I went to register some jingle bells (Vulcan wind chimes; I still haven't been able to get rid of them) in the art show, and in looking about I wondered, "I didn't think Nimoy was supposed to be here." And he wasn't but it was the most fantastic realistic piece of waxwork I've ever seen--a life size Mister Spock, by Carol Swoboda. It later won the Most Popular Award. Also in the show was Pat Molnar's "Vulcan Nativity" tryptich, which was a--well, cosmic--put on. Done in the style of Renaissance religious paintings, the three oils depicted Chekhov, Uhura and Sulu "watching their tribbles by night" receiving tidings of great joy from an angel of mercy that resembled amazingly Nurse Chapel; the three Wise Men, Kirk, McCoy and Scotty (the latter in an elongated version of his full dress uniform with the tartan) in the court of King Hermudd following the starship they had seen in the Eastern quadrant; and in the main panel, the babe Spick wrapped in synthetic clothes, lying in a shuttlecraft because there was no room at the Star-base, with his mother Mandy and Sarek, as well as the tribbleherds and the Magi who offered their gifts of 3-D chess, tricorder and ditithium.
And on and on. Other high points of the art show were Aldo Spadoni's tempura works, and Dotson's velvets, which fetched good prices. The huckster's foom was packed continually, as ysual. A few of the guests, Koenig and Takei , would wander about in there, but as more and more people showed this became quite dangerous. Finally after three or so fainted from lack of oxygen there was a quota on entry for a while.
The good doctors (Asimov and McCoy) were there, and both had crowd pleasing talks. De Kelley won long and loud applause for--goshwow!--raising his right eyebrow, which gives you an idea of the intellectual content of the speeches. But then, what is there to say to 3,000 people?
Personal giggle department. I had gone with my newfound waterbrother to her fifth floor room and we noticed, a short way down the hall, lights, laughing, and clinking glasses, and so went to investigate. Yes, friends, it was the guest party. What a chance! What a deal!! what clods we'd be to crash!!! So we stayed, showing admirable restraint, in the room, ears glued to the door. The waiter was terribly friendly and gave us a piece of their dessert (angel foodcake with a plum/peach aauce, for the information of those who take notes on that sort of thing) as we encamped in the doorway. Well, they left one by one; Deb and I missed DeForrest, tho Kryila nabbed him, but we all got Dr. Asimov, Koenig and sweet George Takei, who held still long enough for us to talk a while. This was fine for me, since I seem to be one of five Sulu freaks in the continental US.
Sunday was notable for its masked balls and the blooper reel in the convention chairman's room with Lou Rawls. One of the preceding was not open to the public. I forgot who won the masqurade, but there were there a sehlat, a pair of Romulans, a kouple Klingons, an Andorian, and Alan Asherman. Asherman is a Scotty buff who bought Jimmy Doohan's dress shirt, plain uniform shirt, pants and boots from Carol Lee, Mr. Doohan's representative. Asherman is also a noted artist, who, if he has any class at all, should send us a couple nice illos after this plug we're giving him.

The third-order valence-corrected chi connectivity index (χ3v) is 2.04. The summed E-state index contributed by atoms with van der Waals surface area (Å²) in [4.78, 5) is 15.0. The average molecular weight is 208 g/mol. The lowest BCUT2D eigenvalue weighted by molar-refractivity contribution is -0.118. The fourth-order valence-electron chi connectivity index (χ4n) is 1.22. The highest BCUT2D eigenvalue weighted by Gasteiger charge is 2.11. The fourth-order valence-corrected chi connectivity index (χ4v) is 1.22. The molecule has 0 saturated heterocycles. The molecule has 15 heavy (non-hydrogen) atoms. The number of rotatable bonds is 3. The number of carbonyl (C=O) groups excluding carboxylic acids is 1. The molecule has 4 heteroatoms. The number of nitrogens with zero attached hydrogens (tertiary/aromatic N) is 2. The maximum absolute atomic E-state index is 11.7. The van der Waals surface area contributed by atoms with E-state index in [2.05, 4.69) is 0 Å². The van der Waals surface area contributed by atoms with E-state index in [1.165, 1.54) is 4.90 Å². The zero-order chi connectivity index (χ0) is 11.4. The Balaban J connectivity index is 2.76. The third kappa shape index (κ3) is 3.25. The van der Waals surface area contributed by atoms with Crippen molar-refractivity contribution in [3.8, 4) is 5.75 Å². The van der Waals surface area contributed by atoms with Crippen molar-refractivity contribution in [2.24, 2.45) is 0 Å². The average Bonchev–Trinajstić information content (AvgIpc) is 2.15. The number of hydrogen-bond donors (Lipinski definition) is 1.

Also on Sunday, all the little helpers were whispering one unto another, "Don't say anything, but HE's coming tommorrow sometime." Naturally, the tone of voice let us know just who HE was. And sure enough! Monday about 1 pm He showed up. Nimoy spoke to the most orderly crowd of 5,000 people ever gathered at a Trekcon. Mind boggling. No rush, no crowd, no jamming the aisles. Simply good natured quiet and quick camera work. When he left, bo surge forward, but a Burnham wood of Vulcan high signs. Are we growing up? There may be hope for the world yet.
David Gerrold was, of course, there, but amazingly, he was a (relatively) good boy. There may be hope for him yet.It was a good convention, for all of its size. 17,500 was a figure tossed about, but Joan Winston (Con chairperson), who ought to know, claimed Sunday a figure of 9,000 different people. More came Monday, so 10,000, a nice round number, is a likely bet. 
From Noel Levan:
On Friday morning, I and a friend heard rumors that the anticipated films could not be shown because the convention hall projector had an issue. Evidently the carbon arc rods, needed to create the intense, far-reaching light the projector needed to function, were burnt out, and no replacements were at hand. Being more-than-familiar with those machines and the mid-town theater district I left the convention hotel to locate, procure and provide replacement rods for that specific projector. As a result of my success, all the films scheduled were shown (though somewhat delayed). I was told by my friend (who returned the next day), that I had been instrumental in the convention's success and that the organizers wanted to gift me with one of the original phasers from the t.v. series. Alas, I was not available to receive it, as I had to work. 
- The Early Days of Star Trek Conventions; archive link, Robert Greenberger, unknown date
- In her book, So you want to have a "Star Trek" convention, Winston tells the same story, but she recalls the boy was reading "Monster Times."
- see 'Star Trek' now an odyssey of the mind
- Menagerie #3
- comments by Noel Levan on this page's "Talk Page," added August 8, 2020